Chairman of Indonesian Vitreoretinal Society (INAVRS), Prof. dr. Arief S Kartasasmita, SpM (K), M.Kes, MM, Phd explains, “It is important for patients with Diabetes Mellitus to check up their retina, especially those who have been diagnosed for more than five years. The main cause of retinopathy is combination of high blood pressure, high blood glucose level and cholesterol. General complication of Diabetic Retinopathy is Diabetic Macular Edema, or commonly known as DME4. The risk of DME development is closely linked to how long have the patient been living with Diabetes Mellitus and the degree of severity of Diabetic Retinopathy1,3. DME and DR are general microvascular complication on people with Diabetes Mellitus.” He then added that regular eye screening check with Retina Specialist is an important part in the treatment for people with Diabetes Mellitus. Retina check up on people with Diabetes Mellitus type 1 should take place 5 years after diagnosed. Meanwhile people with Diabetes Mellitus type 2 should immediately check their retina once they are diagnosed with Diabetes Mellitus. Retina check up must be done once every 1 – 2 year or according to Doctor Retina Specialist recommendation. Retina check up is easy and not painful. The procedure is different than regular eye check. Ophthalmologist will use a special tool to see the back area of the eye. Normally, eyedrops will be administered to dilate the pupil, hence easier to see the retina”.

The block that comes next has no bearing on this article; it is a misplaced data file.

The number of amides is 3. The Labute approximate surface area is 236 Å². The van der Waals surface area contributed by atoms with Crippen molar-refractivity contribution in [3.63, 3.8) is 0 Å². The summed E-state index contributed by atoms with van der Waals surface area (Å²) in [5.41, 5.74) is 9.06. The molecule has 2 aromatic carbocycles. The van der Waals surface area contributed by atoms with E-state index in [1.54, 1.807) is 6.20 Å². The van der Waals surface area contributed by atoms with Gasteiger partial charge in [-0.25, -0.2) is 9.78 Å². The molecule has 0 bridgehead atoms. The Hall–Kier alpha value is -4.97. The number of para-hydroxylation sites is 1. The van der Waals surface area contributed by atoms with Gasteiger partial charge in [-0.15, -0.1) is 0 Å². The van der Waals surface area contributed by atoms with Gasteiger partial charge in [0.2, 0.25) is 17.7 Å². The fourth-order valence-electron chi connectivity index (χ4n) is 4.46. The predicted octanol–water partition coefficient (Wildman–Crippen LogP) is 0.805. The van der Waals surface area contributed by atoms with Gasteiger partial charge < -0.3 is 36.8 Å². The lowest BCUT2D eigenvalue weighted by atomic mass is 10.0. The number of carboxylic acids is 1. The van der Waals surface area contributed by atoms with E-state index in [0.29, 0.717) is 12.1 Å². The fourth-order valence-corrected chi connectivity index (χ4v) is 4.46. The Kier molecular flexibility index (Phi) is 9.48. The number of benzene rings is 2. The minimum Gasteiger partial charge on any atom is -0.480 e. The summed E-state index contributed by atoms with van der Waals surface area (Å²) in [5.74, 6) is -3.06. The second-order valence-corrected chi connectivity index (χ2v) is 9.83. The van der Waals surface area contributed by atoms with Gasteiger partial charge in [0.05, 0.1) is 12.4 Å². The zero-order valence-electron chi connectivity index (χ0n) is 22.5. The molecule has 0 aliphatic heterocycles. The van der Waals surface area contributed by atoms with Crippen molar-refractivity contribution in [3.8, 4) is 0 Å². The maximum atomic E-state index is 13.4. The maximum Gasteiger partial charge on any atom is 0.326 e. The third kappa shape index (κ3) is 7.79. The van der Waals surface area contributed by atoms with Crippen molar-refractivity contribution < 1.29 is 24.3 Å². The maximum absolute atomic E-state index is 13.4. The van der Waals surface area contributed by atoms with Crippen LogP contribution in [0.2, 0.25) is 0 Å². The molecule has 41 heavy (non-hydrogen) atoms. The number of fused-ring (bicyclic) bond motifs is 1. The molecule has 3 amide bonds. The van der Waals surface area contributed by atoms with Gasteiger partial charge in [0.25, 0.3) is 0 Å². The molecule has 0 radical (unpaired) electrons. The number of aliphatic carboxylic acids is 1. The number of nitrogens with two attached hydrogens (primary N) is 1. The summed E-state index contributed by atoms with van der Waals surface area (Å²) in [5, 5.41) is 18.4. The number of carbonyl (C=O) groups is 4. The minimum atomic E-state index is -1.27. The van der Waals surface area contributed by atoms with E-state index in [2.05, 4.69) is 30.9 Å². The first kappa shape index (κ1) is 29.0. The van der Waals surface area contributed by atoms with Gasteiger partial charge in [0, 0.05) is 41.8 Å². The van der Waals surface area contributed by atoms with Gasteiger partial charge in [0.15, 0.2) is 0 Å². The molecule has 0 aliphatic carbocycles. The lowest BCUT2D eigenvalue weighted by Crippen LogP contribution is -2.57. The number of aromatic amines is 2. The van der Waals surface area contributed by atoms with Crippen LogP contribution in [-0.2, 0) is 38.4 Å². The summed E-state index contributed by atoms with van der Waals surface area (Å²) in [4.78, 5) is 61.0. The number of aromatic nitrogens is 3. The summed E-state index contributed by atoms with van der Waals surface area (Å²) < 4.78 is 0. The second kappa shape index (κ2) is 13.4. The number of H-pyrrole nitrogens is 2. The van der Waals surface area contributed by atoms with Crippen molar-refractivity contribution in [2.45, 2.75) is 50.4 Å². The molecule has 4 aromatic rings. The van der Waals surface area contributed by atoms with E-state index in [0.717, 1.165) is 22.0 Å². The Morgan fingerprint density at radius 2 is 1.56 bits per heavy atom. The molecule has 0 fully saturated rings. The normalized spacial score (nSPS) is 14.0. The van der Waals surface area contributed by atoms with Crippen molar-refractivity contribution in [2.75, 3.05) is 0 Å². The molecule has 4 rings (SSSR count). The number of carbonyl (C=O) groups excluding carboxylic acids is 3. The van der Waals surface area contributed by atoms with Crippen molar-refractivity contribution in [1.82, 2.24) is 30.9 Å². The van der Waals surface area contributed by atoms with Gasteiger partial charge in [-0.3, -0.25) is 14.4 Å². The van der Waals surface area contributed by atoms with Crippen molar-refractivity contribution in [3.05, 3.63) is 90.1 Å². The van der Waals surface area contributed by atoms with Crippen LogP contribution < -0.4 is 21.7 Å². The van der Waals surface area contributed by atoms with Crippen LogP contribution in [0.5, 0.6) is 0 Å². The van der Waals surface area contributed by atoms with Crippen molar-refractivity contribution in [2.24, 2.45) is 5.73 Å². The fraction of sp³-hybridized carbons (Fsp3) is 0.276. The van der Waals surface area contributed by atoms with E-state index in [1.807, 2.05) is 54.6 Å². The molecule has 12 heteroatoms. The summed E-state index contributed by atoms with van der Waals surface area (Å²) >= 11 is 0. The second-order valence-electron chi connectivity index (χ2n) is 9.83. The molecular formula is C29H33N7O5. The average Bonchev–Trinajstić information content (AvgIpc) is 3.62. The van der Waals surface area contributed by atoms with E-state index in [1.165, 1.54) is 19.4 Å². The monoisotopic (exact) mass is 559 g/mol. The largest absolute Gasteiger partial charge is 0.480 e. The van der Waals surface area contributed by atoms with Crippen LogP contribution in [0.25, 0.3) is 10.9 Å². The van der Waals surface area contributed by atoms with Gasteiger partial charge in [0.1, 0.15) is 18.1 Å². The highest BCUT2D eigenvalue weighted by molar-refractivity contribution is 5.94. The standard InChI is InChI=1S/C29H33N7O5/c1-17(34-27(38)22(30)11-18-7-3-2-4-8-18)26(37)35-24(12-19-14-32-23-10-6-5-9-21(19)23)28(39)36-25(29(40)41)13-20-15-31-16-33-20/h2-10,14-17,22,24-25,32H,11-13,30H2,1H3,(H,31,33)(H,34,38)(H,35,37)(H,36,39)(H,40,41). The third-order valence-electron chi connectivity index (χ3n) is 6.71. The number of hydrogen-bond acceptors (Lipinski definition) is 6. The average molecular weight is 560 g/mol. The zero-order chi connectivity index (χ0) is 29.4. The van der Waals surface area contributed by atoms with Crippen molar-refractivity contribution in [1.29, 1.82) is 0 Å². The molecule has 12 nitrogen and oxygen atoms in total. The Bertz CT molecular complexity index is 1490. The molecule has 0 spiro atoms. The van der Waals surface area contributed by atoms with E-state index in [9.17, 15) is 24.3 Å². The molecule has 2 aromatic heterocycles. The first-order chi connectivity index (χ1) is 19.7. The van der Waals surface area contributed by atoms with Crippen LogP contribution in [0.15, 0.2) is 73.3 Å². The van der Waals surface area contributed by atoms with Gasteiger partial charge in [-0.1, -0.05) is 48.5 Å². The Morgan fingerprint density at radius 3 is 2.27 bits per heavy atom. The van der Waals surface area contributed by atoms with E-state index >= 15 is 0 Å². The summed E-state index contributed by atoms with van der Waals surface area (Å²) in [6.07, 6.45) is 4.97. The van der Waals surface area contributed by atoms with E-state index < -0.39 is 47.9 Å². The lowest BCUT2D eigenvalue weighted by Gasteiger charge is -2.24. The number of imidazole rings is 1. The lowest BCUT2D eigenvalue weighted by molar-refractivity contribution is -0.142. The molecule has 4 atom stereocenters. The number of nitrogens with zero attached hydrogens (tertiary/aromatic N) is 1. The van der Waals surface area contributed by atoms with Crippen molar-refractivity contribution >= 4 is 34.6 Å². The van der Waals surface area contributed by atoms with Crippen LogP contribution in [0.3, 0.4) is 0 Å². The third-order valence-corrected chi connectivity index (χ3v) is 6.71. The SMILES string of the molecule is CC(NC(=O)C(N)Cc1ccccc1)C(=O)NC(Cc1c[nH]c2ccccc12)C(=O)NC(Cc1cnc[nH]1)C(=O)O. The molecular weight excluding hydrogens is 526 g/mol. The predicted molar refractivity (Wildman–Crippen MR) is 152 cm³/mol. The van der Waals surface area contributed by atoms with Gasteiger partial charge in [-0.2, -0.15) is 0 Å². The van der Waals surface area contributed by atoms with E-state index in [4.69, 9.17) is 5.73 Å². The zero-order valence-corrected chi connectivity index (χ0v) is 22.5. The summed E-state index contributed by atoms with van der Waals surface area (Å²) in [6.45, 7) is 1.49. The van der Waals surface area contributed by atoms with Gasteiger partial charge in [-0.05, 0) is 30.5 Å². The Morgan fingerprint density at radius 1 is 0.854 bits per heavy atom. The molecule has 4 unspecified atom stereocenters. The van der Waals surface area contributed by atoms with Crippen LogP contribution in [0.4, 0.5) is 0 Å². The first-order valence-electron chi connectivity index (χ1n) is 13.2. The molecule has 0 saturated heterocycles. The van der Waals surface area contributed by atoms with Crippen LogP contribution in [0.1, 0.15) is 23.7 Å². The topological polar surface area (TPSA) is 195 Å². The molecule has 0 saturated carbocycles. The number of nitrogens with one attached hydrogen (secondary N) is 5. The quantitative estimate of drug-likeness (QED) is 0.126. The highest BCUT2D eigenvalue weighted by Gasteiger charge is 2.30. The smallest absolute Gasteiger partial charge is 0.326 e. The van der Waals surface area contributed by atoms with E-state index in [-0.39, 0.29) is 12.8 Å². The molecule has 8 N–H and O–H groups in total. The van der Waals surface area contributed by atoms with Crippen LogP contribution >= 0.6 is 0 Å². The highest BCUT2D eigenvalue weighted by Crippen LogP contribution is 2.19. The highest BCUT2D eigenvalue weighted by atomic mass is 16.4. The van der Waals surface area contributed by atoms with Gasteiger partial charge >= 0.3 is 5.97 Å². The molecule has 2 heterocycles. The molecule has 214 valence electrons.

Prof. Arief underline,”It is very important to educate continuesly the Ophthalmologist and Doctor Retina Specialist on how to diagnose DME earlier.”